Strategic alliance for Kazakhstan and Japan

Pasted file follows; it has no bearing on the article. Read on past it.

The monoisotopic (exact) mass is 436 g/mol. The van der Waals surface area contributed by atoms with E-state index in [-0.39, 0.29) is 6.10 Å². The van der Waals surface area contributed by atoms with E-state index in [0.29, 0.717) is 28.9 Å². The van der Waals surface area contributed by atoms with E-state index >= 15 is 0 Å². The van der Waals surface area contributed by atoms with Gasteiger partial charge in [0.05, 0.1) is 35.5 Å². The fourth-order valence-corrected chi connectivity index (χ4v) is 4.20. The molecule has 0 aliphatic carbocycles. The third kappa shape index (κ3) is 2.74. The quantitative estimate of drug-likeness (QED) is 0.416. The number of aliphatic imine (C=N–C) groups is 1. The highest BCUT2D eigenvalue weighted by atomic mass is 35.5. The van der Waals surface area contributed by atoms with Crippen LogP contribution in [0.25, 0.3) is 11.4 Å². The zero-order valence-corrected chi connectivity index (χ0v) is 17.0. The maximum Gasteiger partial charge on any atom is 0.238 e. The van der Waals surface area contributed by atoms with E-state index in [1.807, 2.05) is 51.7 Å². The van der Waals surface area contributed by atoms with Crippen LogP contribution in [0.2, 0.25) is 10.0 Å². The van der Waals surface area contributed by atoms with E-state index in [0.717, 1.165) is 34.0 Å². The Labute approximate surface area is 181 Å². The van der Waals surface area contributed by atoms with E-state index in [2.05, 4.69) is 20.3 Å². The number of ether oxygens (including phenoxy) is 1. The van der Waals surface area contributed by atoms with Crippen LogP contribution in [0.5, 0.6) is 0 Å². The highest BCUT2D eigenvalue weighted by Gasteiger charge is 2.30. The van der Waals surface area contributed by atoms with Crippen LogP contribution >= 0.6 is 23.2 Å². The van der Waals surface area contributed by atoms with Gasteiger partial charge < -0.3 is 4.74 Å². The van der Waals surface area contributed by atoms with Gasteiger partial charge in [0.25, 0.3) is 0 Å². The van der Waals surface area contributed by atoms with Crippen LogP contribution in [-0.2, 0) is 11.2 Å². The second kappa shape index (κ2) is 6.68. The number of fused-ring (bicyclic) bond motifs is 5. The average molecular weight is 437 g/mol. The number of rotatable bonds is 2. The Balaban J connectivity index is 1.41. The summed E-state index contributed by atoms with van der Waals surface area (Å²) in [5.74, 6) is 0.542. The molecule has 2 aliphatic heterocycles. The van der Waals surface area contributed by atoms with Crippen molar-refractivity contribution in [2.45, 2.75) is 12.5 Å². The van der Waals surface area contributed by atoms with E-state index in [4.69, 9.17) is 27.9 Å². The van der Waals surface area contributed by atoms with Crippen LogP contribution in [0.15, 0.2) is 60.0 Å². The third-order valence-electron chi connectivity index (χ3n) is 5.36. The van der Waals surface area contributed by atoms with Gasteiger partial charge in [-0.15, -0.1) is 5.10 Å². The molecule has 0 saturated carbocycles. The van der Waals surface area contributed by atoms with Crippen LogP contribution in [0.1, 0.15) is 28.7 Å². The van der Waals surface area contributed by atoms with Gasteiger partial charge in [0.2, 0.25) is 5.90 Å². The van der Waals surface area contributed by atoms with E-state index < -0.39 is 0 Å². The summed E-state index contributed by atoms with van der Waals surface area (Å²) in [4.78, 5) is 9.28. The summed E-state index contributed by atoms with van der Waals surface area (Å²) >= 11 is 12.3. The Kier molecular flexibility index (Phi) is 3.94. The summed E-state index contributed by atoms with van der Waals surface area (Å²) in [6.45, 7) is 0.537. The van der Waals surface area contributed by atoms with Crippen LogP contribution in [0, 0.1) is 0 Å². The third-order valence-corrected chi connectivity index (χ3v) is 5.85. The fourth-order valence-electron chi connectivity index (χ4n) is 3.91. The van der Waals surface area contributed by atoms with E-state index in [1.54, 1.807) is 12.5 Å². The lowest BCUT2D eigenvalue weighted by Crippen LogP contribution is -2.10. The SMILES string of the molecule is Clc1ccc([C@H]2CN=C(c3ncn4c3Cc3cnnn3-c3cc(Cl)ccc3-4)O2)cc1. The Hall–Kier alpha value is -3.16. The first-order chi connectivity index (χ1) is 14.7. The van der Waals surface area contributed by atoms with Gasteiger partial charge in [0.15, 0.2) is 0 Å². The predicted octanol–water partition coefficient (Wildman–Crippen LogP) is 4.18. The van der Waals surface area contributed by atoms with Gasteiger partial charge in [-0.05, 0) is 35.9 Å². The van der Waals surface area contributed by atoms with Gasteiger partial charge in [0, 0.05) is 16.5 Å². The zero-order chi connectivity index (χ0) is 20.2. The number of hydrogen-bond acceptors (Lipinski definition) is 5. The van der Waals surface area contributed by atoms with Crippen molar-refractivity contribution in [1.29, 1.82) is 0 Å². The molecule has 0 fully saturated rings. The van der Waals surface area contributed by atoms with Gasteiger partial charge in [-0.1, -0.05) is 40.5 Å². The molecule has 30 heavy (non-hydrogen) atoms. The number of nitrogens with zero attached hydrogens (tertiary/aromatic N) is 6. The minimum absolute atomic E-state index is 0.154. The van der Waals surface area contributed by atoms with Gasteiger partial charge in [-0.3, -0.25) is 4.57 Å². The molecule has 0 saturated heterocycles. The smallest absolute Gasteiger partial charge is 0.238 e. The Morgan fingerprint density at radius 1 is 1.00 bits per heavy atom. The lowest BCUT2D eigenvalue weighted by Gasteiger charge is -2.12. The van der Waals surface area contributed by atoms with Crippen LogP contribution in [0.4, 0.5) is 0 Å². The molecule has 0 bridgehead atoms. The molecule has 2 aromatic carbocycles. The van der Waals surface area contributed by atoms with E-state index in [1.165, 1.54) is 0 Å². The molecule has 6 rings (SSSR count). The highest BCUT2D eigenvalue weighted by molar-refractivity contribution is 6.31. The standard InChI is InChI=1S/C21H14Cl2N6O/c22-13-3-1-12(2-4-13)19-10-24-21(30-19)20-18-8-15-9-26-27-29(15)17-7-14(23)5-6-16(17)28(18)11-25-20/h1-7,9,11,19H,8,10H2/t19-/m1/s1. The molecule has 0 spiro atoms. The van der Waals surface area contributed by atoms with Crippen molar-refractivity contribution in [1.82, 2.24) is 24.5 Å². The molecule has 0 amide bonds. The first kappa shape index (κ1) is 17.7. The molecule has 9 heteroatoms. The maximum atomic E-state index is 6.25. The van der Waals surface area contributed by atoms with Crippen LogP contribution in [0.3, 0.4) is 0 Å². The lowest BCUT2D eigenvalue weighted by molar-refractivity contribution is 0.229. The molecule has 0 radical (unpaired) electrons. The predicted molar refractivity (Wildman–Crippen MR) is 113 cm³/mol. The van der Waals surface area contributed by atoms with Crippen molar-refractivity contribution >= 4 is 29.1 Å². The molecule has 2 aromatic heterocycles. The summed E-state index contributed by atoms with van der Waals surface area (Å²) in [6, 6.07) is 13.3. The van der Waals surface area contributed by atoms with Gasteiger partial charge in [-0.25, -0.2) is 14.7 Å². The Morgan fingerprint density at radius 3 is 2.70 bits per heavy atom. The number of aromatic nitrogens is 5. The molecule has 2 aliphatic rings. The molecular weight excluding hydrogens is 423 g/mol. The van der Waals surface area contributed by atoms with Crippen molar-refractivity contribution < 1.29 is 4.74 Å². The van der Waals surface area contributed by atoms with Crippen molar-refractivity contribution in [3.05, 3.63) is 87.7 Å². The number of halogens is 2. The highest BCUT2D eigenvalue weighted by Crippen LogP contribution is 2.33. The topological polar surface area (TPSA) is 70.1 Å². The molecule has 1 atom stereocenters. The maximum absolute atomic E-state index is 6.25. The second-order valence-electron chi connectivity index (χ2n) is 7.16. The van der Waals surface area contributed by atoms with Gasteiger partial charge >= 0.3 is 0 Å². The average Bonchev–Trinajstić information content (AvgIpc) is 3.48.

TOKYO. May 2. KAZINFORM - Japanese Economy, Trade and Industry minister Akira Amari has concluded a visit to Kazakhstan by signing 24 agreements concerning cooperation on energy. The deals could lead to nuclear power in the country and a boost to the scope of Kazakh uranium products. Reports in Japanese newspapers indicate that Amari's delegation consisted of representatives of 29 companies, and that 24 agreements were concluded. The meetings, described by Kazinform as 'unprecedented' involved Kazakh President Nursultan Nazarbayev and prime minister Karim Massimov, and covered economic cooperation and strategic partnerships. Few details of the agreements are public, but the most notable concerns Toshiba, which has agreed to "open discussions on how best to build and promote a cooperative relationship" with state-owned champion Kazatomprom. More specifically, the companies will discuss "a mutually beneficial partnership in the nuclear fuel and nuclear power plant construction business." A memorandum was also signed between Kazakhstan and Japan for cooperation in training related to light-water reactors. Kazakh and Russian officials have previously mentioned the possibility of a nuclear power plant at Aktau, where a Soviet BN-350 fast breeder reactor once operated. A joint venture also exists between Kazatomprom and AtomStroyExport concerning a possible fleet of VBER-300 pressurised water reactors, Kazinform refers to World Nuclear News. The Japanese moves come as the latest in a series of initiatives to secure a stable and predictable supply of uranium as fuel for its nuclear power plants. The nuclear fuel is coming under increasing demand worldwide, and Japan plans to expand it's use of nuclear power to provide 40% of electricity. Kazakhstan intends to produce around 7000 t of uranium in 2007, about 16% of the world's annual supplies from its base of 15% of the world's uranium resources. Kazatomprom plans to increase that to 18,000 t by 2010. Moukhtar Dzakhishev, President of Kazatomprom, recently told the World Nuclear Fuel Cycle 2007 meeting in Budapest, Hungary, that his vision for the company would see it move from acting as a supplier of uranium to a full-scope uranium product supplier, providing Kazakh-fabricated nuclear fuel assemblies. In addition, World Nuclear News has learned that plans are being made to expand the capabilities of the Ulba Metallurgical Plant to enable the manufacturing of nuclear fuel pellets for reactors other than Russian-designed RBMK and VVER models. An October 2006 agreement would also see Kazakhstan participate in an international uranium enrichment centre, sited on Russian soil. Ulba already produces refined natural U3O8 and ceramic UO2 powder.